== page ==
Yes, there are such things as ideal conditions for practice: a windless place, even floors. If you’re going to get all picky about it, you can go for wood floors and a temperature-controlled environment that duplicates the degrees produced by 65 bodies practicing in the shala in Mysore, India between the fall and winter months of the year.
Wherever you practice, you want to be able to cultivate focus and create a healthy platform for the body.
Recently, however, as I traveled between Aswan in Northern Egypt and Naweiba in Sinia, I found that outside the constructs of the “yoga studio”, spaces have a life of their own. They were often outdoors where cold, wind and sunlight invariably come into the practice. Objects, passers-by, animals come into view, tugging at the focus. Noise calls for attention. In Naweiba, the most even ground was carpet atop gravel.
During the retreat I was teaching, there was one day we thought we had sneakily secured a chance to practice at a sweet spot in the Philae Temple in Aswan. The floor was stone, hundreds of years old. And even. I rejoiced at the flat surface on which we could go over the finer details of jumping forward and back in the vinyasa. That was until the guards totally panicked as they saw us get started on our colorful mats and we were only just standing and breathing. They freaked and ran us (infidels) out of the temple.
As a teacher, I wanted to be able to provide my students with the best learning experience. The space is a crucial part to that experience. And so far, we had no space and our poor logistics had resulted in unnecessary drama. As we chugged along in our boat to another island on the Nile River where our local guide said he knew a spot, I wondered whether I was failing my students in some way.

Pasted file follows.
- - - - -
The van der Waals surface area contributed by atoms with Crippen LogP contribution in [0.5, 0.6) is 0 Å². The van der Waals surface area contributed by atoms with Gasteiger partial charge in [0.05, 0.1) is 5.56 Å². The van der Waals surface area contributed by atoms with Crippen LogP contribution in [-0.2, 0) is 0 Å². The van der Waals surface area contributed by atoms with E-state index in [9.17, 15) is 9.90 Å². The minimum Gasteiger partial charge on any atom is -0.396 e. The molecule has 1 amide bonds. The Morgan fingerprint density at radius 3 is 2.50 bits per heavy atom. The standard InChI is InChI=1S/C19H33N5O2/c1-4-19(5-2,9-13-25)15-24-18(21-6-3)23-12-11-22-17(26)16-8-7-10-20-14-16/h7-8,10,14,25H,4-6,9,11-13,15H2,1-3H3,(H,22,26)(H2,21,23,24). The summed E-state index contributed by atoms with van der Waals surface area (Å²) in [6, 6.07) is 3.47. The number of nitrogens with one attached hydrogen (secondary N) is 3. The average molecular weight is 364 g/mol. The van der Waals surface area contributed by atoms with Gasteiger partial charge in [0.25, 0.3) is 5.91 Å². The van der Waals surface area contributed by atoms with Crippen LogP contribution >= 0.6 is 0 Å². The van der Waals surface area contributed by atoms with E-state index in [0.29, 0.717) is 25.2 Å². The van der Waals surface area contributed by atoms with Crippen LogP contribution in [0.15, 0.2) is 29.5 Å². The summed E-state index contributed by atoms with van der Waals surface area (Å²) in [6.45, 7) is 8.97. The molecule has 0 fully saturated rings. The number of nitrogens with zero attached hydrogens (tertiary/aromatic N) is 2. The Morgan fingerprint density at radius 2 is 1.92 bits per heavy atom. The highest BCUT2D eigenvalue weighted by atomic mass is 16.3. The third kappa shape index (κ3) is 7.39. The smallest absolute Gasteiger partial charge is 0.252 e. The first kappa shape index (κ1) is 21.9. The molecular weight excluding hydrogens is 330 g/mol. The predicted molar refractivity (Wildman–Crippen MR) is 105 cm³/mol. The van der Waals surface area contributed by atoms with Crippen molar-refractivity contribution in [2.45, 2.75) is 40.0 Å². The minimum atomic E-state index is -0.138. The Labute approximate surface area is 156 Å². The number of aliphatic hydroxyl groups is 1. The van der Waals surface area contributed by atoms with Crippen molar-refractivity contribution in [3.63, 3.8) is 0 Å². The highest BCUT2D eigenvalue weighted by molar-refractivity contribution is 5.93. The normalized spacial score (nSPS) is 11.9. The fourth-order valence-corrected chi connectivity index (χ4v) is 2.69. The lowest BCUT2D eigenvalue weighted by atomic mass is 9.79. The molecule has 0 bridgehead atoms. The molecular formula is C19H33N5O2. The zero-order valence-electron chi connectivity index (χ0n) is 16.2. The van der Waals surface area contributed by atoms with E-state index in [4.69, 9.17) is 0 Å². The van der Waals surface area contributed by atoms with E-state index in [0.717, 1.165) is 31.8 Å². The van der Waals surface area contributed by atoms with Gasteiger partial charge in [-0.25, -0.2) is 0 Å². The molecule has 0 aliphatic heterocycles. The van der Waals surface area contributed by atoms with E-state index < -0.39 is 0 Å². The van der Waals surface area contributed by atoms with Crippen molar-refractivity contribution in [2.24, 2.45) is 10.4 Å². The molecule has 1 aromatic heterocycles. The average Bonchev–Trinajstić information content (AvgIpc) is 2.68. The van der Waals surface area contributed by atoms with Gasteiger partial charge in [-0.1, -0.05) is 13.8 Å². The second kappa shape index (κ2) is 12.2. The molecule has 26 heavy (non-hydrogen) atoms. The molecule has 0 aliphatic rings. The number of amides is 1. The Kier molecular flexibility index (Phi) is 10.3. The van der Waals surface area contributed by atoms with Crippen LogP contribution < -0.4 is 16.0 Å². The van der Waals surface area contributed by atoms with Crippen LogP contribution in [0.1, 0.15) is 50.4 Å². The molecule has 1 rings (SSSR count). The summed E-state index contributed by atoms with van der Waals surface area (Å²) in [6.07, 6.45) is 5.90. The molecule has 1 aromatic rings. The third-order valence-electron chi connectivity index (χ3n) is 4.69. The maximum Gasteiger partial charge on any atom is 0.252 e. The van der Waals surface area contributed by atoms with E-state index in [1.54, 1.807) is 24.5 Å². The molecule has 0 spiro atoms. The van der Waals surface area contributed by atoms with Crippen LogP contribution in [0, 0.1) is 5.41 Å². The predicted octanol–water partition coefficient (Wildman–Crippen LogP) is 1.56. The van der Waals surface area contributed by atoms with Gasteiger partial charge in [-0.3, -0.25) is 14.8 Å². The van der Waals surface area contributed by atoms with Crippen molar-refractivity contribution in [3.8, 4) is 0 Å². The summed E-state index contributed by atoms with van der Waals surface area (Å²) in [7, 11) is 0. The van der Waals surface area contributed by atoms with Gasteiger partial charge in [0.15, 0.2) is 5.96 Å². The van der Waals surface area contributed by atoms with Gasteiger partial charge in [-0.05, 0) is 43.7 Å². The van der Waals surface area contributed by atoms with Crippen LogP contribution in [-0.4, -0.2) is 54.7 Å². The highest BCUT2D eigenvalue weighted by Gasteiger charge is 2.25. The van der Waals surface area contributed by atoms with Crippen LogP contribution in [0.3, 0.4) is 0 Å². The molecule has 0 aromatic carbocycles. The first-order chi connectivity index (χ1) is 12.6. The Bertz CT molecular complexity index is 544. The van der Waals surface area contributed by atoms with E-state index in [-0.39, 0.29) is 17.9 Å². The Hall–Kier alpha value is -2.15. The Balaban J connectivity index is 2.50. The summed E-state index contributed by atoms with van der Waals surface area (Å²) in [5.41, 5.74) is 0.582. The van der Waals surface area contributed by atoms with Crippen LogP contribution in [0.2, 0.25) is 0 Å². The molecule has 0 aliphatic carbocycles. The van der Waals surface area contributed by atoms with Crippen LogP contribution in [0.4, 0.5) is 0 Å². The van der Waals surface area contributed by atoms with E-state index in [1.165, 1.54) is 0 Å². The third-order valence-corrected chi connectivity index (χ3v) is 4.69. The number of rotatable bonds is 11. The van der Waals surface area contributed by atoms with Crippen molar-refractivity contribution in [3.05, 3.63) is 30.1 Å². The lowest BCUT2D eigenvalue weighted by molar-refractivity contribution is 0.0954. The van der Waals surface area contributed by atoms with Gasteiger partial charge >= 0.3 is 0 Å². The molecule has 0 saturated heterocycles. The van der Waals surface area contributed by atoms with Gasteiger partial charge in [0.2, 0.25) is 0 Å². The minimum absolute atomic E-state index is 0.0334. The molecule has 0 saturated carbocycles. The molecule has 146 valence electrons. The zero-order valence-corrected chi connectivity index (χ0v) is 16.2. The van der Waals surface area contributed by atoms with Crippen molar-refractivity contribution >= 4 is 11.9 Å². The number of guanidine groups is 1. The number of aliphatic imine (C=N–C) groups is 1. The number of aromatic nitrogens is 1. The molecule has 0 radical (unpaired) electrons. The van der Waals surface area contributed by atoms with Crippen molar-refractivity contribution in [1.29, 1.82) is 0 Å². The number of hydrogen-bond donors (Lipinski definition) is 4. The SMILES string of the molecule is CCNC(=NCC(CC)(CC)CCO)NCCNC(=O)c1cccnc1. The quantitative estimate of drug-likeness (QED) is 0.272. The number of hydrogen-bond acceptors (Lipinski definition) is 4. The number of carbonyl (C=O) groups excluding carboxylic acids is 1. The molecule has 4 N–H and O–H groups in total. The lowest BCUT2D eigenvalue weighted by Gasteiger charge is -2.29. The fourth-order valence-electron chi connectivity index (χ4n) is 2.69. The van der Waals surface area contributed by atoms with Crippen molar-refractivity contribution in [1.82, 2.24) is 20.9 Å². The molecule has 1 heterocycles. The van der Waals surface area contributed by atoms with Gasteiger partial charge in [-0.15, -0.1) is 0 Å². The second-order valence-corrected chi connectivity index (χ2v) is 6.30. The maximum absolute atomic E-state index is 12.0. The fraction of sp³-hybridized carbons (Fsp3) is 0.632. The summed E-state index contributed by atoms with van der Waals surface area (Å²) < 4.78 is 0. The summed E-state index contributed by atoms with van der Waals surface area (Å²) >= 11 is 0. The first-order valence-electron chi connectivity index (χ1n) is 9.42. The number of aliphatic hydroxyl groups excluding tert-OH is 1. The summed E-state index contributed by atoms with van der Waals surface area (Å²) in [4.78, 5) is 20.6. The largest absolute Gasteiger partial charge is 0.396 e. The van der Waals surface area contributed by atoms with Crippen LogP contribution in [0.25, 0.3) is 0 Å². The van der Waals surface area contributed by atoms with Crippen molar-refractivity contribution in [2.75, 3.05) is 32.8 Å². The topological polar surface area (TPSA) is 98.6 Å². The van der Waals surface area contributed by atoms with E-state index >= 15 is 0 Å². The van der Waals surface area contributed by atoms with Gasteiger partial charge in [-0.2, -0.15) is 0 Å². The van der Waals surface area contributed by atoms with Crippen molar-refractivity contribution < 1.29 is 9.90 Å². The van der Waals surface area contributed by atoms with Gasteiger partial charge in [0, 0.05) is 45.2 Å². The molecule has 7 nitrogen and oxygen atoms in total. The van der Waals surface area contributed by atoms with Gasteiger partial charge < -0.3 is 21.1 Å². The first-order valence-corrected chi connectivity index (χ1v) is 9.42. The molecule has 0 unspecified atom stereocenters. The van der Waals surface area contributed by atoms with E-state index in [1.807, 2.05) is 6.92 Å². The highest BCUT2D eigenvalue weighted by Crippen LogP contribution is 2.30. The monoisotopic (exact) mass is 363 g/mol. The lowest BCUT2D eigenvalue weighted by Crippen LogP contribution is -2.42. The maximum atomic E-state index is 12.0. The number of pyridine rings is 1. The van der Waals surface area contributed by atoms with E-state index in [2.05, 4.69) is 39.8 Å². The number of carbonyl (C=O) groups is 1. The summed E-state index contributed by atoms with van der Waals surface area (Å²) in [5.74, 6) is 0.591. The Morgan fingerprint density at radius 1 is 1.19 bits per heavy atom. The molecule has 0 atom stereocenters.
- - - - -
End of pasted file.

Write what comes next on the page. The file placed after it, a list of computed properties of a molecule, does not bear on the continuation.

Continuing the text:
Said island was amazing. And sandy. Unevenly sandy! I tried not to panic. Instead, we started where we’d left off in Philae, “Aummmm,” getting on with the afternoon workshop program.
It wasn’t what I had planned–as I’d planned for having a nice stable ground to work with. But the result was so much better than I could have planned or anticipated. We adapted to the environment and adopted a sense of fun and playfulness that you can’t help but feel when you are out of doors, enjoying the afternoon sunlight, feeling the sand at your feet. It was probably the most fun class we had that weekend. It was spontaneous, light-hearted, but also quite challenging physically.
Sometimes the conditions for practice is far from perfect. Try not to scoff at it; for all you know it might be better than perfect!
Photo: So successful was our class in this spot that we planned the same outing for the second retreat in Aswan. This is batch 2 retreat participants enjoying their savasana in the late afternoon sun on the slope of this picturesque river beach.